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Weekend Politics: Trump And Putin, NATO, U.K.


The White House says President Trump's meeting with Vladimir Putin next week is going on as scheduled, despite indictments announced by the Justice Department yesterday. Ron Elving is NPR's senior Washington editor and correspondent. He joins me now to talk about that and more political news. Morning, Ron.

RON ELVING, BYLINE: Good morning, Renee.

MONTAGNE: The Justice Department says 12 Russian intelligence officers carried out a sustained cyberattack during the 2016 presidential race on the Democratic National Committee, on the Clinton campaign, state election systems and more. But the White House says calls to cancel the Trump-Putin meeting are misplaced. How does that work?

ELVING: Well, those calls are coming from Democrats primarily but also from Senator John McCain, of course, prominent Republican. Yet the meeting with Putin seems to be every bit as important to the president as the NATO summit or his visit to Great Britain. Let's be clear - as these indictments made it clear, this was not a small-scale or a casual operation. It was not meddling, as some have called it. This was a concerted effort by Russian officials, by the Putin regime to disrupt and interfere with the American election, specifically designed to disrupt the Democrats and defeat Hillary Clinton. Now, the White House response has been that this list of 12 indictments on Friday did not name any Americans, does not indict anyone in the Trump operation. And that is true, Renee. But it also left those doors open. There may be more to come.

MONTAGNE: News of the indictments hit just as Trump was rolling up to Windsor Castle to meet Queen Elizabeth and after a less than smooth meeting, to say the least, with NATO leaders.

ELVING: Yeah, the NATO meeting was really two meetings - the one we saw on TV with Trump attacking various allies and others and saying outlandish things about them and one that was conducted when the cameras were not present, which seems to have been far more congenial. Now, near the end, the President questioned whether we needed to have NATO at all. And then he said everything was going to be fine, and the meeting was a total success. Then it was on to Great Britain for his somewhat awkward photo op with the Queen and an even more awkward news conference with the prime minister, Theresa May, whom Trump had trashed in that morning's tabloids.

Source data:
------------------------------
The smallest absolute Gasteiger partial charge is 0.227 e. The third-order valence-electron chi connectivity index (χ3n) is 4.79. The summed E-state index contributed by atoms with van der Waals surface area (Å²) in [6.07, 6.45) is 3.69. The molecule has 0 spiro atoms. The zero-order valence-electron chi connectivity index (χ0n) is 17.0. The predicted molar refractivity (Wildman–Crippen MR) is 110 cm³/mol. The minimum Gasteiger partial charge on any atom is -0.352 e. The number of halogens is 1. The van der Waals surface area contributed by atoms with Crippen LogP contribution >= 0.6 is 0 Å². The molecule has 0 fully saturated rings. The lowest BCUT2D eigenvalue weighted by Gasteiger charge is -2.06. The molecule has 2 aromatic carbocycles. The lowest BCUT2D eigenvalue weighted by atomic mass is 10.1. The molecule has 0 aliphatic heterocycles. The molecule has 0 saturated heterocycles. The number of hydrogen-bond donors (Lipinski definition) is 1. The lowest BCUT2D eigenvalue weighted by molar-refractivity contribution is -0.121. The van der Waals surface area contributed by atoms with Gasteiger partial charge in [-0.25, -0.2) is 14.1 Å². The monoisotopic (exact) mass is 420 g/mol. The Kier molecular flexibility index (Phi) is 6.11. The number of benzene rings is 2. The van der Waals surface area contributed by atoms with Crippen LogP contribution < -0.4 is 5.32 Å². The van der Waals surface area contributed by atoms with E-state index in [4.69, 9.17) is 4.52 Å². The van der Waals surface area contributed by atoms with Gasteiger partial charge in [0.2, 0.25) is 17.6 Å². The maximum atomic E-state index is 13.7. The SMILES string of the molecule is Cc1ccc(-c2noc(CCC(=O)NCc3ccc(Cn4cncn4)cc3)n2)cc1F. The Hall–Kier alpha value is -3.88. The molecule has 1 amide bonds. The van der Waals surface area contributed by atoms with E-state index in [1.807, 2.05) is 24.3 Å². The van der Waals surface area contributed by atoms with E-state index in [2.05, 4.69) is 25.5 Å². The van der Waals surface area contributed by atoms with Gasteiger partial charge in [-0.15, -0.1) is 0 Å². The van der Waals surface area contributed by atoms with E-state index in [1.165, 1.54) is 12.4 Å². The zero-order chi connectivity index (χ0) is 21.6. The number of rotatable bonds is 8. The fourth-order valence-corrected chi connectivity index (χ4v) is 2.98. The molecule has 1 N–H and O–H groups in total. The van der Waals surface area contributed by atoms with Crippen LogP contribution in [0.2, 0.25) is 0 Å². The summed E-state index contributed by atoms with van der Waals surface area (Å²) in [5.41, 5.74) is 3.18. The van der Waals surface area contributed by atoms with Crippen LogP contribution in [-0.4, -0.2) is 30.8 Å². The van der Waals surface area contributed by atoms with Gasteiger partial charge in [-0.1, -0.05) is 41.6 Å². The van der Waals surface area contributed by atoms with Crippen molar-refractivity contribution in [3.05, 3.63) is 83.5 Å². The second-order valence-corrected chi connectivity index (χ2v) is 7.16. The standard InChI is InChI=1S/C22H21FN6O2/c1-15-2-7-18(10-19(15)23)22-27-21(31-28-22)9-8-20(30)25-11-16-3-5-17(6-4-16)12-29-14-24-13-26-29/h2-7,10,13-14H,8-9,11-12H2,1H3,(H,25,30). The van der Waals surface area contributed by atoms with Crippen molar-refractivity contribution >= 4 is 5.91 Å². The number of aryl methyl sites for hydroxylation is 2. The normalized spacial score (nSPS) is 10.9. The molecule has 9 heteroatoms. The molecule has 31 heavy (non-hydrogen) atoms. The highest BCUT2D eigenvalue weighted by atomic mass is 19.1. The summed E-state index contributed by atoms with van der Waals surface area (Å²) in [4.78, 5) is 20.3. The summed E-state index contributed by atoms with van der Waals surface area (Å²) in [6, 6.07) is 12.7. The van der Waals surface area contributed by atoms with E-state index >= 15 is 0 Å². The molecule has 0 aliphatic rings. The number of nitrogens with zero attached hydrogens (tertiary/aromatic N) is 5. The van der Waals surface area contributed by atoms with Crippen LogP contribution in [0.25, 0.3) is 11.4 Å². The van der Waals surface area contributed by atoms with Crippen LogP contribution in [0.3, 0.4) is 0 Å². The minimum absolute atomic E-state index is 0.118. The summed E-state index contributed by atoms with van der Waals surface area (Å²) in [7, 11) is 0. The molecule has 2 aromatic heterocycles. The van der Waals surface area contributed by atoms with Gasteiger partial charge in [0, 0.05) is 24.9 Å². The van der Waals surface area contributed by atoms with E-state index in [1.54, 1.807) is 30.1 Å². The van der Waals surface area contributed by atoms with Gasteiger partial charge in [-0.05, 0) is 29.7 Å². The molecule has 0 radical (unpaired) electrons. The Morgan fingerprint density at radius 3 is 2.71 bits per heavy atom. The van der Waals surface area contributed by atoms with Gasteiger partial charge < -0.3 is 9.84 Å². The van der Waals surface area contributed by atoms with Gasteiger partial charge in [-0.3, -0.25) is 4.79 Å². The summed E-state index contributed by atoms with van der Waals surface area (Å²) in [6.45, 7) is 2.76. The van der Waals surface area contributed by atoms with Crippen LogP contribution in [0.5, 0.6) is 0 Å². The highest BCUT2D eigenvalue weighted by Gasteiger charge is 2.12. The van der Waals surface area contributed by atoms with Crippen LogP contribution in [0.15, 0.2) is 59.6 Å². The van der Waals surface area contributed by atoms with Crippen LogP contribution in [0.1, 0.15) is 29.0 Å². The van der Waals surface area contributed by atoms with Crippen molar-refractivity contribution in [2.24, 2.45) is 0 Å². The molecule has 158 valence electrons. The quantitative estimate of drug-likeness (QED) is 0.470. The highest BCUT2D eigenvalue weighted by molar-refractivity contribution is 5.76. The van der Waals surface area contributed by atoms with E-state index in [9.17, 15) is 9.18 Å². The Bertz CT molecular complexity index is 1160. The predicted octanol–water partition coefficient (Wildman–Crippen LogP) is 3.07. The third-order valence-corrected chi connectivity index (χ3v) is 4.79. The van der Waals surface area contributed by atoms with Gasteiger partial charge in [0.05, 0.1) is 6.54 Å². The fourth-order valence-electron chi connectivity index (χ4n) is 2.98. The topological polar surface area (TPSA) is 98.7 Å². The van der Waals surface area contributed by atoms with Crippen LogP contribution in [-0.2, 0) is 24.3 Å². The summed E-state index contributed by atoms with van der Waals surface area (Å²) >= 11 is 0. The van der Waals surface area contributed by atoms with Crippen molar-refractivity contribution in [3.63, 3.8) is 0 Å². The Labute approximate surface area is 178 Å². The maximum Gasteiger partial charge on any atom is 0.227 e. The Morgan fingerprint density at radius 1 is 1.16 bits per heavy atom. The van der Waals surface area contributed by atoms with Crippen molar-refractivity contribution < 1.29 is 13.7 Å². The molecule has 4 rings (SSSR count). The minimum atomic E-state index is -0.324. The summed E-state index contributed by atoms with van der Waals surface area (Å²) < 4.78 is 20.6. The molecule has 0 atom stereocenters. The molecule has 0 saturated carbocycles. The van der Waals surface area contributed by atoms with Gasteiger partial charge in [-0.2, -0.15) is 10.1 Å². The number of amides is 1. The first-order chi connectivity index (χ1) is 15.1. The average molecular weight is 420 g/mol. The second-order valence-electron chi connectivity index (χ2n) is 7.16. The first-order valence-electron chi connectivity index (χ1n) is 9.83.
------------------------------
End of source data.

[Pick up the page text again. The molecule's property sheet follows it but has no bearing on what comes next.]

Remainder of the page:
MONTAGNE: You know, I wonder, though - do Trump's - of course, we were just talking about NATO - care about U.S. troop levels in Germany?

ELVING: I doubt they lose sleep over the precise number of troops we have there. But they see it as part of a longstanding pattern - one that Trump has talked about a lot. And this is the post-World War II, 75-year pattern of the U.S. being the world leader but also a kind of pitiful giant in this formulation, protecting everyone else at our own expense and making trade deals that help everyone else at our expense. And that message - that notion resonates with a lot of Trump voters, with a lot of Americans.

MONTAGNE: So maybe that explains why a soy farmer might still support the president, even though the farmer is getting shut out of the Chinese markets thanks to trade wars.

ELVING: Yes. Now, some soybean farmers - and we're maybe using them here kind of as a metaphor - but they may be willing to hold on for a season and see if Trump's tactics with China work. We've also heard anecdotal evidence that workers who have been adversely affected by tariffs and other Trump policies do not blame the president for that if they voted for him in 2016.

MONTAGNE: If we're talking about the president's political base, is Brett Kavanaugh's nomination to the Supreme Court making the base as happy as that last nomination, Neil Gorsuch?

ELVING: Some of them may have preferred another prospect for the court, but they like Kavanaugh fine. All the criticism about his positions on abortion and guns and presidential powers - that is all fine with the Trump base. Opponents have just about four weeks to go through a very long career on and off the bench, looking for some kind of new controversy or disqualifying issue. So we can expect the Republican majority will want to vote in the Senate as fast as possible. And there'll be a lot of pressure on Senate Republicans and on a few red-state Democrats to confirm.

MONTAGNE: So, Ron, we have a little extra time here, so let's circle back to the headline we started with. You're seeing a president with a bounce in his step, even as the Justice Department is alleging a sustained attack on the integrity of our election, and the special counsel's investigation steadily continues. Talk to us about that.

ELVING: The president is clearly concerned about Mueller. He's gone from calling it a witch hunt many times to calling it a rigged witch hunt. And the White House takes some comfort in polls that show that a lot of the public is either less confident in the Mueller probe than they once were or ignoring it entirely - just not paying attention. So we shall see if these latest indictments and the Putin meeting on Monday have any effect on that trend.

MONTAGNE: NPR's Ron Elving, thanks very much.

ELVING: Thank you, Renee. Transcript provided by NPR, Copyright NPR.

Ron Elving is Senior Editor and Correspondent on the Washington Desk for NPR News, where he is frequently heard as a news analyst and writes regularly for NPR.org.
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